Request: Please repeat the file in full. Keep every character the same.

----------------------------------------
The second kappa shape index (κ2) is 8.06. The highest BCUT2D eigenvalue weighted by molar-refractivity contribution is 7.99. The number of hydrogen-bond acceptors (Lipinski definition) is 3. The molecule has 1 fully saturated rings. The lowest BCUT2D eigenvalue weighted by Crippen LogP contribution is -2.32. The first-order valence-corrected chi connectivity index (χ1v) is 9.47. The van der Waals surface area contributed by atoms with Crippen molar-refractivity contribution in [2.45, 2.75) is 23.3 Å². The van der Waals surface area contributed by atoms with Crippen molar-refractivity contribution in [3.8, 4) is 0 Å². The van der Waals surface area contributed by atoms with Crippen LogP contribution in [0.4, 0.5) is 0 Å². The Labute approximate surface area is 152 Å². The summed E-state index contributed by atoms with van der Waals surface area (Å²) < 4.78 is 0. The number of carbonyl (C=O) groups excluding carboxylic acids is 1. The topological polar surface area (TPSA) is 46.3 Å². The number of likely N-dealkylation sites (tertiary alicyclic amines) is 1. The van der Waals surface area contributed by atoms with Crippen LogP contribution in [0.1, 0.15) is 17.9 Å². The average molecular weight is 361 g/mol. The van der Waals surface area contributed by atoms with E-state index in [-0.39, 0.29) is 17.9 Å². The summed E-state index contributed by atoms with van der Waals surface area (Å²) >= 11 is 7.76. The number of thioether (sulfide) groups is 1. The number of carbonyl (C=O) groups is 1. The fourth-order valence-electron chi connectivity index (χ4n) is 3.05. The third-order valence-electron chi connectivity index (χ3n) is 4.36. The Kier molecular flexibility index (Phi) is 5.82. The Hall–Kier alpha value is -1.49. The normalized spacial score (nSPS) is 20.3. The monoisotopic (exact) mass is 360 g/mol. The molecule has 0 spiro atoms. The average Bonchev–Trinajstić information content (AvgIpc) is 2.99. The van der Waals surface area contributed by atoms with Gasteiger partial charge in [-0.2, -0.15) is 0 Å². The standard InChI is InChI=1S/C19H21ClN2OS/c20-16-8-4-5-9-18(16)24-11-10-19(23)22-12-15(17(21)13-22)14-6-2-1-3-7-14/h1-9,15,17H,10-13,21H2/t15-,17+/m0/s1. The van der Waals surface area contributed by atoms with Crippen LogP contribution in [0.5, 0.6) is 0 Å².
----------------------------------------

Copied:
The second kappa shape index (κ2) is 8.06. The highest BCUT2D eigenvalue weighted by molar-refractivity contribution is 7.99. The number of hydrogen-bond acceptors (Lipinski definition) is 3. The molecule has 1 fully saturated rings. The lowest BCUT2D eigenvalue weighted by Crippen LogP contribution is -2.32. The first-order valence-corrected chi connectivity index (χ1v) is 9.47. The van der Waals surface area contributed by atoms with Crippen molar-refractivity contribution in [2.45, 2.75) is 23.3 Å². The van der Waals surface area contributed by atoms with Crippen molar-refractivity contribution in [3.8, 4) is 0 Å². The van der Waals surface area contributed by atoms with Crippen LogP contribution in [0.4, 0.5) is 0 Å². The Labute approximate surface area is 152 Å². The summed E-state index contributed by atoms with van der Waals surface area (Å²) < 4.78 is 0. The number of carbonyl (C=O) groups excluding carboxylic acids is 1. The topological polar surface area (TPSA) is 46.3 Å². The number of likely N-dealkylation sites (tertiary alicyclic amines) is 1. The van der Waals surface area contributed by atoms with Crippen LogP contribution in [0.1, 0.15) is 17.9 Å². The average molecular weight is 361 g/mol. The van der Waals surface area contributed by atoms with E-state index in [-0.39, 0.29) is 17.9 Å². The summed E-state index contributed by atoms with van der Waals surface area (Å²) >= 11 is 7.76. The number of thioether (sulfide) groups is 1. The number of carbonyl (C=O) groups is 1. The fourth-order valence-electron chi connectivity index (χ4n) is 3.05. The third-order valence-electron chi connectivity index (χ3n) is 4.36. The Kier molecular flexibility index (Phi) is 5.82. The Hall–Kier alpha value is -1.49. The normalized spacial score (nSPS) is 20.3. The monoisotopic (exact) mass is 360 g/mol. The molecule has 0 spiro atoms. The average Bonchev–Trinajstić information content (AvgIpc) is 2.99. The van der Waals surface area contributed by atoms with Gasteiger partial charge in [-0.2, -0.15) is 0 Å². The standard InChI is InChI=1S/C19H21ClN2OS/c20-16-8-4-5-9-18(16)24-11-10-19(23)22-12-15(17(21)13-22)14-6-2-1-3-7-14/h1-9,15,17H,10-13,21H2/t15-,17+/m0/s1. The van der Waals surface area contributed by atoms with Crippen LogP contribution in [0.5, 0.6) is 0 Å².